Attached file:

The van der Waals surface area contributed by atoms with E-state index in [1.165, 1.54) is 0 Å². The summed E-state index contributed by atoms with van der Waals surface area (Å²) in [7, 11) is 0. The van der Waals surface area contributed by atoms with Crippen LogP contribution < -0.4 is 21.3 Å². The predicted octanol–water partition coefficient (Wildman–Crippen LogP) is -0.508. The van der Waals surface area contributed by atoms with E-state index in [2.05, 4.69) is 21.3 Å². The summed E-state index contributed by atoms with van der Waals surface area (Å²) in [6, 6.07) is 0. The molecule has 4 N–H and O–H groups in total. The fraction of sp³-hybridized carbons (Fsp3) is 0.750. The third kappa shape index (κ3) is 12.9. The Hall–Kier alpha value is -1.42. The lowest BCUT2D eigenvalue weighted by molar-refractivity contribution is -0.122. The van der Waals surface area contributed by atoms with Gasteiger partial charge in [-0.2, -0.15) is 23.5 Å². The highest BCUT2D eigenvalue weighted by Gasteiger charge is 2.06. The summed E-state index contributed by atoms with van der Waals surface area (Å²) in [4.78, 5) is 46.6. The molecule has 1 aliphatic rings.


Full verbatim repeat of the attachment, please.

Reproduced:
The van der Waals surface area contributed by atoms with E-state index in [1.165, 1.54) is 0 Å². The summed E-state index contributed by atoms with van der Waals surface area (Å²) in [7, 11) is 0. The van der Waals surface area contributed by atoms with Crippen LogP contribution < -0.4 is 21.3 Å². The predicted octanol–water partition coefficient (Wildman–Crippen LogP) is -0.508. The van der Waals surface area contributed by atoms with E-state index in [2.05, 4.69) is 21.3 Å². The summed E-state index contributed by atoms with van der Waals surface area (Å²) in [6, 6.07) is 0. The molecule has 4 N–H and O–H groups in total. The fraction of sp³-hybridized carbons (Fsp3) is 0.750. The third kappa shape index (κ3) is 12.9. The Hall–Kier alpha value is -1.42. The lowest BCUT2D eigenvalue weighted by molar-refractivity contribution is -0.122. The van der Waals surface area contributed by atoms with Gasteiger partial charge in [-0.2, -0.15) is 23.5 Å². The highest BCUT2D eigenvalue weighted by Gasteiger charge is 2.06. The summed E-state index contributed by atoms with van der Waals surface area (Å²) in [4.78, 5) is 46.6. The molecule has 1 aliphatic rings.